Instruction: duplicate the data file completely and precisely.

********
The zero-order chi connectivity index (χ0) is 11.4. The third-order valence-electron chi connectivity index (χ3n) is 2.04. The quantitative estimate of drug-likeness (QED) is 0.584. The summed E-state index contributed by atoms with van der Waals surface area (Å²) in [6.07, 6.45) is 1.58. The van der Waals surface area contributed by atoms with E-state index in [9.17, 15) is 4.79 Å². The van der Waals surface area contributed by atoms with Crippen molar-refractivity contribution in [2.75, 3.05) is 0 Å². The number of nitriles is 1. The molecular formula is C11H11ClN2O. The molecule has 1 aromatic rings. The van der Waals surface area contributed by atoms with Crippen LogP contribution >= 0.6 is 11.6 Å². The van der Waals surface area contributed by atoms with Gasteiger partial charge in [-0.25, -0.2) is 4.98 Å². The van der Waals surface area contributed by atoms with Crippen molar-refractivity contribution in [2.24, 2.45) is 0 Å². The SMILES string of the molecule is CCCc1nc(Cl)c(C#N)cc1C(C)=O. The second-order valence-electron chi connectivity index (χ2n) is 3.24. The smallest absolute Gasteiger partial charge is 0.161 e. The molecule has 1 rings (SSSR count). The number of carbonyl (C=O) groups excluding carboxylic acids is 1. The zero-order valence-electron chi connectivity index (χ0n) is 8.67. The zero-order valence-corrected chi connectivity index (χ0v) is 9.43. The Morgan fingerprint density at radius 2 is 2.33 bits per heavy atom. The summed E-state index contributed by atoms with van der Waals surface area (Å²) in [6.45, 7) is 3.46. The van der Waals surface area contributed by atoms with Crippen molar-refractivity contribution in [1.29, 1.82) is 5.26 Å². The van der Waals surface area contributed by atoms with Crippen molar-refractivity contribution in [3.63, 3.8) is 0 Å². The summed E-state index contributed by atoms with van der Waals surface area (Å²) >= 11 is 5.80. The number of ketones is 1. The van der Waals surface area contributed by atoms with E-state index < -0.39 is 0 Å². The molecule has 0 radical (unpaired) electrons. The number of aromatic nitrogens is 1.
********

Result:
The zero-order chi connectivity index (χ0) is 11.4. The third-order valence-electron chi connectivity index (χ3n) is 2.04. The quantitative estimate of drug-likeness (QED) is 0.584. The summed E-state index contributed by atoms with van der Waals surface area (Å²) in [6.07, 6.45) is 1.58. The van der Waals surface area contributed by atoms with E-state index in [9.17, 15) is 4.79 Å². The van der Waals surface area contributed by atoms with Crippen molar-refractivity contribution in [2.75, 3.05) is 0 Å². The number of nitriles is 1. The molecular formula is C11H11ClN2O. The molecule has 1 aromatic rings. The van der Waals surface area contributed by atoms with Crippen LogP contribution >= 0.6 is 11.6 Å². The van der Waals surface area contributed by atoms with Gasteiger partial charge in [-0.25, -0.2) is 4.98 Å². The van der Waals surface area contributed by atoms with Crippen molar-refractivity contribution in [2.24, 2.45) is 0 Å². The SMILES string of the molecule is CCCc1nc(Cl)c(C#N)cc1C(C)=O. The second-order valence-electron chi connectivity index (χ2n) is 3.24. The smallest absolute Gasteiger partial charge is 0.161 e. The molecule has 1 rings (SSSR count). The number of carbonyl (C=O) groups excluding carboxylic acids is 1. The zero-order valence-electron chi connectivity index (χ0n) is 8.67. The zero-order valence-corrected chi connectivity index (χ0v) is 9.43. The Morgan fingerprint density at radius 2 is 2.33 bits per heavy atom. The summed E-state index contributed by atoms with van der Waals surface area (Å²) in [6.45, 7) is 3.46. The van der Waals surface area contributed by atoms with Crippen molar-refractivity contribution in [1.29, 1.82) is 5.26 Å². The van der Waals surface area contributed by atoms with Crippen molar-refractivity contribution in [3.63, 3.8) is 0 Å². The summed E-state index contributed by atoms with van der Waals surface area (Å²) >= 11 is 5.80. The number of ketones is 1. The van der Waals surface area contributed by atoms with E-state index < -0.39 is 0 Å². The molecule has 0 radical (unpaired) electrons. The number of aromatic nitrogens is 1.